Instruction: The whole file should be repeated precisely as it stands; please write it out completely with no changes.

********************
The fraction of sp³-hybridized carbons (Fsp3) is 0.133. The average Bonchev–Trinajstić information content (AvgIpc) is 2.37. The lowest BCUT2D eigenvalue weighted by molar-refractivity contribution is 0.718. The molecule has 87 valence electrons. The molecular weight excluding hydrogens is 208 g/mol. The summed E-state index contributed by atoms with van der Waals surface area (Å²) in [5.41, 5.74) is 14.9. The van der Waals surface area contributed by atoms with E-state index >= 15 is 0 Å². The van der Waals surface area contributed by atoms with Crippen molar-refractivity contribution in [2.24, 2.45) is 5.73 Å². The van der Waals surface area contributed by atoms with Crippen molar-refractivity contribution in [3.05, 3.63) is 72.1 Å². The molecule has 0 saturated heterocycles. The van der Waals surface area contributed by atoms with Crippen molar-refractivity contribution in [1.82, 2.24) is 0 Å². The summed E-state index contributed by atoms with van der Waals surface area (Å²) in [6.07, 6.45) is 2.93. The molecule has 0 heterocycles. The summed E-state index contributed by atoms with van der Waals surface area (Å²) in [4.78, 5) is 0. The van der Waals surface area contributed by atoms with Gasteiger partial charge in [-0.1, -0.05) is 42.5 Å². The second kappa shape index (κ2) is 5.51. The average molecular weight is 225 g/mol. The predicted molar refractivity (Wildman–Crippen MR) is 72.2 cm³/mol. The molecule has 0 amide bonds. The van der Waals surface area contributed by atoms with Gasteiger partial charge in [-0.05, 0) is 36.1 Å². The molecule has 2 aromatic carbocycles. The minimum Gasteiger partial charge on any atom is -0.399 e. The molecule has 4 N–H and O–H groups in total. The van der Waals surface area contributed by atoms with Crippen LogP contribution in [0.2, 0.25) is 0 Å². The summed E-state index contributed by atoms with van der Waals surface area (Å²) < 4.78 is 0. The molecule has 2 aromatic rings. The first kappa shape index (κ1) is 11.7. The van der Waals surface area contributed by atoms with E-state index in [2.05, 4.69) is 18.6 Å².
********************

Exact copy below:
The fraction of sp³-hybridized carbons (Fsp3) is 0.133. The average Bonchev–Trinajstić information content (AvgIpc) is 2.37. The lowest BCUT2D eigenvalue weighted by molar-refractivity contribution is 0.718. The molecule has 87 valence electrons. The molecular weight excluding hydrogens is 208 g/mol. The summed E-state index contributed by atoms with van der Waals surface area (Å²) in [5.41, 5.74) is 14.9. The van der Waals surface area contributed by atoms with E-state index >= 15 is 0 Å². The van der Waals surface area contributed by atoms with Crippen molar-refractivity contribution in [2.24, 2.45) is 5.73 Å². The van der Waals surface area contributed by atoms with Crippen molar-refractivity contribution in [3.05, 3.63) is 72.1 Å². The molecule has 0 saturated heterocycles. The van der Waals surface area contributed by atoms with Crippen molar-refractivity contribution in [1.82, 2.24) is 0 Å². The summed E-state index contributed by atoms with van der Waals surface area (Å²) in [6.07, 6.45) is 2.93. The molecule has 0 heterocycles. The summed E-state index contributed by atoms with van der Waals surface area (Å²) in [4.78, 5) is 0. The van der Waals surface area contributed by atoms with Gasteiger partial charge in [-0.1, -0.05) is 42.5 Å². The second kappa shape index (κ2) is 5.51. The average molecular weight is 225 g/mol. The predicted molar refractivity (Wildman–Crippen MR) is 72.2 cm³/mol. The molecule has 0 amide bonds. The van der Waals surface area contributed by atoms with Gasteiger partial charge in [-0.05, 0) is 36.1 Å². The molecule has 2 aromatic carbocycles. The minimum Gasteiger partial charge on any atom is -0.399 e. The molecule has 4 N–H and O–H groups in total. The van der Waals surface area contributed by atoms with Crippen LogP contribution in [0.2, 0.25) is 0 Å². The summed E-state index contributed by atoms with van der Waals surface area (Å²) < 4.78 is 0. The molecule has 2 aromatic rings. The first kappa shape index (κ1) is 11.7. The van der Waals surface area contributed by atoms with E-state index in [2.05, 4.69) is 18.6 Å².